• Will App Aggregators emerge like TVGuide plus to integrate and help plan my live programming.
  • There are already apps that enable Hue lights to play to music. Tying them in to broadcast content could add additional dimensions.

So how many options are there…

You can develop sender applications for Android, iOS, and Chrome which “cast” their content to a receiver device connected to a large display (television), and you can develop a receiver app that extends the default receiver functionality.  via Google Cast Developer Preview – Google Cast — Google Developers.

Is the real Pocket remote starting to emerge? The answer is a definite yes. 

1. Moving to remotes that are App by App and thus customized to task. The smart phone controls the TV or second screen. This is in-line with expectations. Our phone controls the music in the car, the music at home.

2. Expect remotes to engage Chromecast to also engage the broader Smart Home – light, heat, sound?

3. When apps start screencasting they can simultaneously start managing other things. Example social aspects, or background details, data on who’s watching, assessments on what you think or are feeling, etc. Thus richer experiences – the augmented smart TV. This has big benefits to networks who want to increase engagement.

4. User expectations. If I can do this with Netflix, won’t I want to do it with CNN or other news? When apps capture most of our watching (that may be really soon for those that watch primarily Hulu, Netflix or YouTube) using a remote this way becomes second nature.

As an Apple user using Chromecast the flaws in AppleTV are showing:

1. Open AppleTV to “Screencasting” so developers can use the same type of “send” and “receive” approach. AirPlay isn’t enough. Being able to stay in the app and process additional content or social interaction is a real advancement. Use iCloud to augment this. If you can do more with a Chromecast enabled app then developers will soon propagate their apps with it.

2. Turn iPhones and iPads into “gaming” controllers. Games may be the secret weapon for AppleTV. I suspect that a Chromecast+ is really required to bring gaming to this service. Downloading the “game controller” – app in the App store should automatically add it to any AppleTV when gaming is desired. I’ve always assumed this will happen. It just hasn’t yet and that is hard to understand.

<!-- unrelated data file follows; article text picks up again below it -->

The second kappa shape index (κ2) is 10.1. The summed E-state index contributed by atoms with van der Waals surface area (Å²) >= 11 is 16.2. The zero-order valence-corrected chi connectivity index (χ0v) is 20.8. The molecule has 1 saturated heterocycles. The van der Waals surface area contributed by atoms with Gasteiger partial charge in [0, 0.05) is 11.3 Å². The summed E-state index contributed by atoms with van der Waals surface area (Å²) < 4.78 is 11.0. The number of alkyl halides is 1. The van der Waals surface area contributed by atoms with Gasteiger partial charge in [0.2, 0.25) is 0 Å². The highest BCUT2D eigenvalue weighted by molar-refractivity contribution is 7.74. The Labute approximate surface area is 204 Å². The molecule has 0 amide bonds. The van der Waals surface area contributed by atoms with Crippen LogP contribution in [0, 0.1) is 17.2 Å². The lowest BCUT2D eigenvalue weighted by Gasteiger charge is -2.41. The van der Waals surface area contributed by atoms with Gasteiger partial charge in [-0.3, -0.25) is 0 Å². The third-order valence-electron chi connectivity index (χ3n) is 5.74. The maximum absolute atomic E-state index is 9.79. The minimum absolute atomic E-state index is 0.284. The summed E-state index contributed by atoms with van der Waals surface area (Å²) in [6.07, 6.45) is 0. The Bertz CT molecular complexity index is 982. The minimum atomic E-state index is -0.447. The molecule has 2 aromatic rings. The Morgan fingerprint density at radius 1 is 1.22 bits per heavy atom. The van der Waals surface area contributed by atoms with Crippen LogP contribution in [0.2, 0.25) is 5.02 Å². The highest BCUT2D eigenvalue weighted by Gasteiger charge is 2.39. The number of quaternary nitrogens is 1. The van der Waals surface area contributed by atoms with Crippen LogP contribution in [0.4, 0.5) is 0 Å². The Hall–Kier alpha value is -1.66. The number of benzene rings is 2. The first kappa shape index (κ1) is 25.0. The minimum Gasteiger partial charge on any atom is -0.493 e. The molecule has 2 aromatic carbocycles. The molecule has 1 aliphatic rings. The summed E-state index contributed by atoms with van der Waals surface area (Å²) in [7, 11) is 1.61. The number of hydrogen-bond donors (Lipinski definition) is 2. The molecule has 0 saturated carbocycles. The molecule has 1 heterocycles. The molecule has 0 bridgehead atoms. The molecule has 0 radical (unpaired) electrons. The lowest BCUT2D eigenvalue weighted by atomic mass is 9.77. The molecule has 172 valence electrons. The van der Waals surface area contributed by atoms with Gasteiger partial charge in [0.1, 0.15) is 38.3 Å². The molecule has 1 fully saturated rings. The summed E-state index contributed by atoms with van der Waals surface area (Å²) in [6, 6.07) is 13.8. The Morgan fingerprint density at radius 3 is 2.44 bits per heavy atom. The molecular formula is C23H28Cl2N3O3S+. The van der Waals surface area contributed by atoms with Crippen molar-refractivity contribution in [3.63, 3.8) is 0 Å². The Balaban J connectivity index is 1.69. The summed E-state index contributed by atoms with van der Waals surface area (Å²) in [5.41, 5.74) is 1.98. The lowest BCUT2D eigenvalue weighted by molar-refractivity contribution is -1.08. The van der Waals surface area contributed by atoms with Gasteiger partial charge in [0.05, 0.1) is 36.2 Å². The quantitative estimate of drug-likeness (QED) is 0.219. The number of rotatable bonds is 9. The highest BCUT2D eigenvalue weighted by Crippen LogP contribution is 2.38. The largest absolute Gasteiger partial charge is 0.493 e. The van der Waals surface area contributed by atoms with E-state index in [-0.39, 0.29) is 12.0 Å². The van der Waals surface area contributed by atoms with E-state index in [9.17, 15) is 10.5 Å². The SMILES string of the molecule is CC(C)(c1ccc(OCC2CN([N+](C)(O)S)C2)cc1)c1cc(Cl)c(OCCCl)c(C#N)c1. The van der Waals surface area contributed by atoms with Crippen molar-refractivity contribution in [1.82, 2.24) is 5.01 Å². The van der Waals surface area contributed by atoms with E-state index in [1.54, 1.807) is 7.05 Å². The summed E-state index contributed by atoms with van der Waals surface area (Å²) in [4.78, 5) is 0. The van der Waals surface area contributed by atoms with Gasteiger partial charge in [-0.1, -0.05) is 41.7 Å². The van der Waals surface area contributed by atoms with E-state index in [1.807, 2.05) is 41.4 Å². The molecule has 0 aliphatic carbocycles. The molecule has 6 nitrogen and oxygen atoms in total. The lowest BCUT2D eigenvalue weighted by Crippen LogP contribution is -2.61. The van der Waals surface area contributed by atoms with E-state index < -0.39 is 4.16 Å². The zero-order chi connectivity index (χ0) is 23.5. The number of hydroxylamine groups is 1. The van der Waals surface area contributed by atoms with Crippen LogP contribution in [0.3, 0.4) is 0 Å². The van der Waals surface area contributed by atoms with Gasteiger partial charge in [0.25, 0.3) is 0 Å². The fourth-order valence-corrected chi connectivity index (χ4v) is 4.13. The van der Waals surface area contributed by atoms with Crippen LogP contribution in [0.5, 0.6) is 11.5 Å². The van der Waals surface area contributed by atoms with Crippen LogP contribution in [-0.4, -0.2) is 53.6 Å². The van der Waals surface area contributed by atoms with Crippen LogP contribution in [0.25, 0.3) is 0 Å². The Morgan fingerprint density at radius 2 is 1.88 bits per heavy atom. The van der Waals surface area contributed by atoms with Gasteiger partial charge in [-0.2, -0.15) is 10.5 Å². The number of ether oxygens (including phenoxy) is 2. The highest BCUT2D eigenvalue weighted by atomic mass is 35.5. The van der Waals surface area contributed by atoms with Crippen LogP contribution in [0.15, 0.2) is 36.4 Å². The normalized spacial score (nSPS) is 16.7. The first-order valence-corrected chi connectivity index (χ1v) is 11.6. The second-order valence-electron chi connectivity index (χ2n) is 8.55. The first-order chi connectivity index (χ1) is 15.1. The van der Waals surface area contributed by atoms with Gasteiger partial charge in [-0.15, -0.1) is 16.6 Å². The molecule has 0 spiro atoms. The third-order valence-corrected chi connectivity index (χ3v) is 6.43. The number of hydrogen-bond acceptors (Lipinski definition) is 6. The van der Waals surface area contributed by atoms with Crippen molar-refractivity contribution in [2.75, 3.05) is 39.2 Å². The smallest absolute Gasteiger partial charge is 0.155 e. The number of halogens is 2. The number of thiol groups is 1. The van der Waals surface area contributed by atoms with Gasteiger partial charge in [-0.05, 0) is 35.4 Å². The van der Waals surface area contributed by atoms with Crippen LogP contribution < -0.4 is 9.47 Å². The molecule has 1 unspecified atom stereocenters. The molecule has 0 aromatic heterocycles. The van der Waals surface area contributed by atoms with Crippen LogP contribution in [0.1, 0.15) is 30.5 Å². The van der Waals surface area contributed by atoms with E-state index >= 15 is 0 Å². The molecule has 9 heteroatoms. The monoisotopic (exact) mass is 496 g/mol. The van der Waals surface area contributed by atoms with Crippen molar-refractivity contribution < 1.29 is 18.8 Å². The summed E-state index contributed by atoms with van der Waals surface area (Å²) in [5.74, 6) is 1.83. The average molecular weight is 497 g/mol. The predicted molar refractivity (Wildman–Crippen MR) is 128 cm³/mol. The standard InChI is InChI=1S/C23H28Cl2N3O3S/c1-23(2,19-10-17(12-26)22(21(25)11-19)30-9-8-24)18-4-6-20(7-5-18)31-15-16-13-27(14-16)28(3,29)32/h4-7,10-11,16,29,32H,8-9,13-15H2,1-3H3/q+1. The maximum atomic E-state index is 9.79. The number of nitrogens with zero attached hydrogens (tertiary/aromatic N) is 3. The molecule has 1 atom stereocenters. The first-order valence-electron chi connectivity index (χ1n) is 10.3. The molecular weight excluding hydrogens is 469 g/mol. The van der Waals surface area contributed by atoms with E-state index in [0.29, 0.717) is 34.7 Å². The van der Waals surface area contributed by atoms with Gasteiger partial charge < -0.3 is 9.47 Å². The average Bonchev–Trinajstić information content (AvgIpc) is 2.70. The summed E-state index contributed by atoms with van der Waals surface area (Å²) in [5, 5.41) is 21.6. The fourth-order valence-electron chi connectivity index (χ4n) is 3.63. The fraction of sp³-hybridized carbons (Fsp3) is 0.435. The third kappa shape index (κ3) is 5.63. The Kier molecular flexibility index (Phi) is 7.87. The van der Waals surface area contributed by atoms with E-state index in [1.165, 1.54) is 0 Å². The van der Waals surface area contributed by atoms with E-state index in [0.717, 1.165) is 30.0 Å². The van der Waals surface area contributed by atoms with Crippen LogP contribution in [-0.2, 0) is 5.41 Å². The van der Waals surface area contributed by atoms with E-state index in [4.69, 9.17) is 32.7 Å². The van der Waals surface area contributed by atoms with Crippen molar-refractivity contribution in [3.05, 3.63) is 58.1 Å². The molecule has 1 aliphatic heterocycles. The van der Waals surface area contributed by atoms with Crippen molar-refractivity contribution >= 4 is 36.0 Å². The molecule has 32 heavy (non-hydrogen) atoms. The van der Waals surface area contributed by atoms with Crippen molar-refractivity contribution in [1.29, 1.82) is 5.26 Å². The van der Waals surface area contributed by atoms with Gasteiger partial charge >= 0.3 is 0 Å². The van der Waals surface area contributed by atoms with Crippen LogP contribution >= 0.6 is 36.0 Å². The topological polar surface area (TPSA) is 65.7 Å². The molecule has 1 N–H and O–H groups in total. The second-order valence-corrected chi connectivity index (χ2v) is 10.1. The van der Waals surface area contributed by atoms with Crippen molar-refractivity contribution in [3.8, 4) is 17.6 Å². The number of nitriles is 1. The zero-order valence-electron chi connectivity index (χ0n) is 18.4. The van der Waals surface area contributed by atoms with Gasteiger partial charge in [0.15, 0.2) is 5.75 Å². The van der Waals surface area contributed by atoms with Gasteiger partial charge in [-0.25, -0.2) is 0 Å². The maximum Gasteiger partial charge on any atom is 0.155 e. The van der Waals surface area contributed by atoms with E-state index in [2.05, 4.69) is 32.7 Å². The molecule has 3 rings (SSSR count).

3. Expand the “social” capabilities of any app that is “screen casting” so the remote is part of my experience. Enable dual screen capabilities, including zooming, frame in frame, etc.

Summary:

Chromecast presents a new model for app developers, networks, and media producers to explore. It makes the digital cable box a joke (it was already) and demonstrates that Internet TV can become a richer media experience compared to cable TV or over the air. Possibly the best thing you can do today to promote the TV of the future is to buy a Chromecast dongle and help to push the cable box under a bus!

So what’s your chromecast strategy? If you aren’t sure spend $35 and at least try it out.

Still skeptical? Conside a few illustrations beyond TV where cloud data could change the experience. What’s an Amazon app look like using chromecast as the shopping screen. How does it change “home shopping”? What about all those shopping networks. How could you change the car buying experience or home buying if you are Zillow or Redfin? As a magazine how could you integrate with big screen experiences? Example – How should Wired use Chromecast? How could the queuing approach be used in a broader public social situation? How does this emergent model affect “advertising”? Advertising on the remote? What about survey tools? What about TV game show participation? Could it be used by Customer Service for product and complaints? What about for learning and training programs? How could it enhance e-learning?  Your turn….